Veteran progressive councillors left out in the cold by John Tory

Prominent left-wing councillors are preparing for an extended freeze-out at City Hall, after council approved the rest of Mayor John.


Prominent left-wing councillors are preparing for an extended freeze-out at City Hall, after council approved the rest of Mayor John Tory’s slate of council appointments on Wednesday.

At their first meeting on Tuesday, council confirmed Tory’s choice for deputy mayor and the chairs of standing committees. The deputy post went to hard-line conservative Denzil Minnan-Wong, while the chair positions went to right or centre-right council members, many of whom were part of former mayor Rob Fords administration.

On the second day of the meeting in a 38-6 vote, Frances Nunziata was elected speaker, a job she held last term under Ford. The new mayor controversially picked her to return to the role, and she survived an abortive challenge form Councillor Maria Augimeri. A progressive veteran, Augimeri said Tuesday she would try to oust Nunziata but she backed down ahead of Wednesday’s council session, citing a lack of support.

Augimeris climbdown was emblematic of a wider trend that will see several veteran members of council’s left playing only minor roles on the standing committees tasked with setting city policy.

Councillor Gord Perks, a vocal leader of the left last term, will serve on only one standing committee, the low-key Parks and Environment. Augimeri, who served as interim TTC chair last term, has also been relegated to Parks, while Janet Davis, a veteran who colleagues say knows the city budget inside and out, will toil on the Government Management Committee. While most councillors will also have additional spots on more minor committees, Anthony Perruzza’s sole role will be to sit on Public Works.

Councillor Paula Fletcher said that councillors traditionally affiliated with the NDP had been “set out on an orange ice floe in the middle of Grenadier Pond” by the Tory administration.

Fletcher, who will serve on the Community Development and Recreation and Civic Appointments Committees, said that the left will have to adapt their strategy in order to influence council’s agenda.

“We’ll be going issue by issue,” she said, predicting progressives could play a leadership role on causes around which there is consensus across council, like poverty reduction. Tory has identified that issue as one of his priorities.

Perks, who was denied his first choice of returning to the Public Works Committee, said he simply plans to show up to a lot of committee meetings regardless of whether or not he’s not a member.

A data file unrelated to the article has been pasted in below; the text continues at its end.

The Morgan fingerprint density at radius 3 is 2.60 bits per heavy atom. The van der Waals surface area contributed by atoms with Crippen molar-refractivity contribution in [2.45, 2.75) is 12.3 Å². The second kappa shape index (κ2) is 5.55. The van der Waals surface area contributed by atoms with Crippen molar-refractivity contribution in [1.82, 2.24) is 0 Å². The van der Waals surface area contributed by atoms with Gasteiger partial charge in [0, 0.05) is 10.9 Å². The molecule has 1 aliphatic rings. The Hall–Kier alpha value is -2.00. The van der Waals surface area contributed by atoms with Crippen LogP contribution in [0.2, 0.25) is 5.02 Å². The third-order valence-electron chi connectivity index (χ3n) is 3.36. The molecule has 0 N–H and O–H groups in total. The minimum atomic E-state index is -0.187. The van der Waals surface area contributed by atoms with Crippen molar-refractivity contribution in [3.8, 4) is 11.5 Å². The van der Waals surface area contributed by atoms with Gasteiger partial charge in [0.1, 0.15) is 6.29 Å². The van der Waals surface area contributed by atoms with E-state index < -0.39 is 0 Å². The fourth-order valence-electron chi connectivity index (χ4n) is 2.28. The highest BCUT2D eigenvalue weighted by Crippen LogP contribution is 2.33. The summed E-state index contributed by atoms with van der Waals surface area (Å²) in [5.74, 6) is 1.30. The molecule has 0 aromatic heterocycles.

“The great thing about this system is any member of council can attend any committee meeting,” he said. “They can’t freeze me out. The people of Ward 14 put me here, and I have a job to do.”

Some members affiliated with the left’s old guard will wield influence, however. Shelley Carroll nabbed the deputy speaker role, as well as seats on the TTC and police services boards, the Economic Development Committee, and the powerful Budget Committee. Pam McConnell got a symbolic deputy mayor position and two committee posts.

Joe Mihevc, another old school progressive, will sit on the TTC board, the Community Development Committee, and the Board of Health. But in a speech to council he admonished Tory for falling short of his promise to cooperate with councillors of all political stripes. He urged the new mayor to recognize that “there are partners here from across all the different spectrums of the city of Toronto, and we want to work together.”

Deputy Mayor Denzil Minnan-Wong defended the administration’s appointments, claiming that 90 per cent of councillors’ first or second choices were satisfied.

“Ninety per cent is a good number,” he said. “You can’t always get what you want.”

While some councillors complained about not having enough influence, there were concerns about other members having too much. Giorgio Mammoliti was selected to 12 positions, including the Exhibition Place Board of Governors, Zoo Board, and Civic Appointments Committee, despite being mired in controversy for much of the past four years.

In June, Mammoliti launched a legal challenge after council docked him 90 days pay for an improper $80,000 fundraiser that prompted a police probe, and he has also been charged with election spending offences stemming from the 2010 campaign. Both issues are making their way through the courts.

On Wednesday Councillor Mike Layton tried to have Mammoliti kicked off the Exhibition Place Board of Governors and replaced with Perks, but was defeated in a 26-19 vote. Councillor Filion tried to remove him from another committee, but withdrew after a colleague proposed adding two more councillors to the body in order to dilute Mammolitis influence.

In a speech to council Mammoliti shot back at his critics by reminding them that despite the scandals that dog him, he was easily re-elected in October.

Im here for the 60,000 people in my own ward, he said, warning his colleagues there would be war if they tried to take away his appointments. I want to start fresh with a new term.

After the meeting, Tory was asked whether he was concerned about Mammoliti holding positions of power at City Hall.

Im not going to prejudge any of these kinds of things that are in front of tribunals or courts, he replied. When they rule, or when they issue their reports, then well take those as they come and act accordingly.

bens@nowtoronto.com | @BenSpurr

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